The fact that her decision was called an act of bravery, and that it became controversial, highlights that mental health is not respected as it should be. If she had suffered a physical injury, we would not be discussing her decision. Suffering a mental blow, especially in an inherently dangerous activity, is no less a serious matter. Thankfully, there was also a great outpouring of love and support.
After she had recovered enough to participate in another event, she was asked what she was most proud of in her Olympic experience:
Definitely bringing a light to the conversation of mental health; it’s something that people go through a lot that is kind of pushed under the rug.
While this experience showed how far we still have to go, it also showed great progress.
Finally, Michael Phelps shared some of his story while reporting at the Tokyo 2020 Olympics:
“I know that my road and my path to get to where I am today wasn’t easy,” he admitted. “I had some roadblocks in my way that I had to learn how to figure out, to get around or how to climb over them.”
Those roadblocks included struggles with mental health, a topic the champion swimmer has spent much of his time since retiring after the 2016 Olympic Games in Rio discussing.
“I can go back to 2004 and say that was when I first experienced it,” Phelps said. “That was the first time I came across depression coming back from the 2004 Olympic Games. I suffered from post-Olympic depression pretty bad.”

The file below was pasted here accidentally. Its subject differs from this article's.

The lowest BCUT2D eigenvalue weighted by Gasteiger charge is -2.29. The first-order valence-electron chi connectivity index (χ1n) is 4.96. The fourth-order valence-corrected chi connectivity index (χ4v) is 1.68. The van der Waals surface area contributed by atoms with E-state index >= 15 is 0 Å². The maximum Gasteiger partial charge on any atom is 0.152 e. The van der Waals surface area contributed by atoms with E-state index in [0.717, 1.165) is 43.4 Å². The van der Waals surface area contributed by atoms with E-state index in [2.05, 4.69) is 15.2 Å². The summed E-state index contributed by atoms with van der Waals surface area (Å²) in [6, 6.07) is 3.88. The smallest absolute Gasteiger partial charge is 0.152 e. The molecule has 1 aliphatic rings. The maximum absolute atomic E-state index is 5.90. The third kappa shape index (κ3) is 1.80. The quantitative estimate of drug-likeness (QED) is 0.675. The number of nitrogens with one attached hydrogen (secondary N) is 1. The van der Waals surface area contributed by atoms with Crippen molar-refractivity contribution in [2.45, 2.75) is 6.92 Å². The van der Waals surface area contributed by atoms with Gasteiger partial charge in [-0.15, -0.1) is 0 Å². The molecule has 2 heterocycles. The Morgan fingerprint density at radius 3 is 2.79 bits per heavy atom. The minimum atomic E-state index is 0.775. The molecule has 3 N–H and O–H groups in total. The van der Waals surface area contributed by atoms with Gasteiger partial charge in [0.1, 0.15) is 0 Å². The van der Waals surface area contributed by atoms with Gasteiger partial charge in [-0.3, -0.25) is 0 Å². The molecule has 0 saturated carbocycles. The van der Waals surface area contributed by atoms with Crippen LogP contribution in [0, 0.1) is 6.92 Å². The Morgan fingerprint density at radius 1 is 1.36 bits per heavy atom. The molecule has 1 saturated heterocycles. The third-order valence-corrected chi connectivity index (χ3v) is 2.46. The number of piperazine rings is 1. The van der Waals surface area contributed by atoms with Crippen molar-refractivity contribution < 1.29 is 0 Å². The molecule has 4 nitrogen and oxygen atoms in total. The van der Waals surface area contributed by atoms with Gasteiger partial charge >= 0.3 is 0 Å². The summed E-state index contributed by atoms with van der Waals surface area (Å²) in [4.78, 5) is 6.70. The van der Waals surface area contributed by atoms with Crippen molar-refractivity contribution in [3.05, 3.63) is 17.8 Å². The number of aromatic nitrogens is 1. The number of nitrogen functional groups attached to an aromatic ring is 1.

He described another period of depression following his successes at the Beijing Olympic Games in 2008. From there, he says, it continued to come in waves.
But in 2014, he started to come to understand better what he was dealing with.
“That was when I was finally able to really see that this is who I am and it’s a part of me and it’s not going to go away. So, I need to learn more about it. I need to learn why I work how I work, why I am how I am,” he explained. “I was able to dive into some things that I had been stuffing down inside, kind of compartmentalizing and not wanting to address and acknowledge. I think at that point I was really able and ready to grow and learn.”
He hopes that by sharing his struggles, he’ll help others learn as well.
“Hopefully, I can save a life. I can help somebody else because I know that the feelings that I have, I had, what I go through every single day, every single week, every single month. I know I’m not alone and I understand that for me it’s OK to not be OK,” he said.
While these situations were public, and reached millions of people, the effect is similar to you and me reaching out to people we know and love. We can open the door to discussing mental health. In many ways, having these private conversations can have a more profound effect as we build a relationship and provide ongoing support. I was thrilled that Michael Phelps said the exact phrase I have used in nearly all of my workplace presentations on mental health:
It’s OK to not be OK.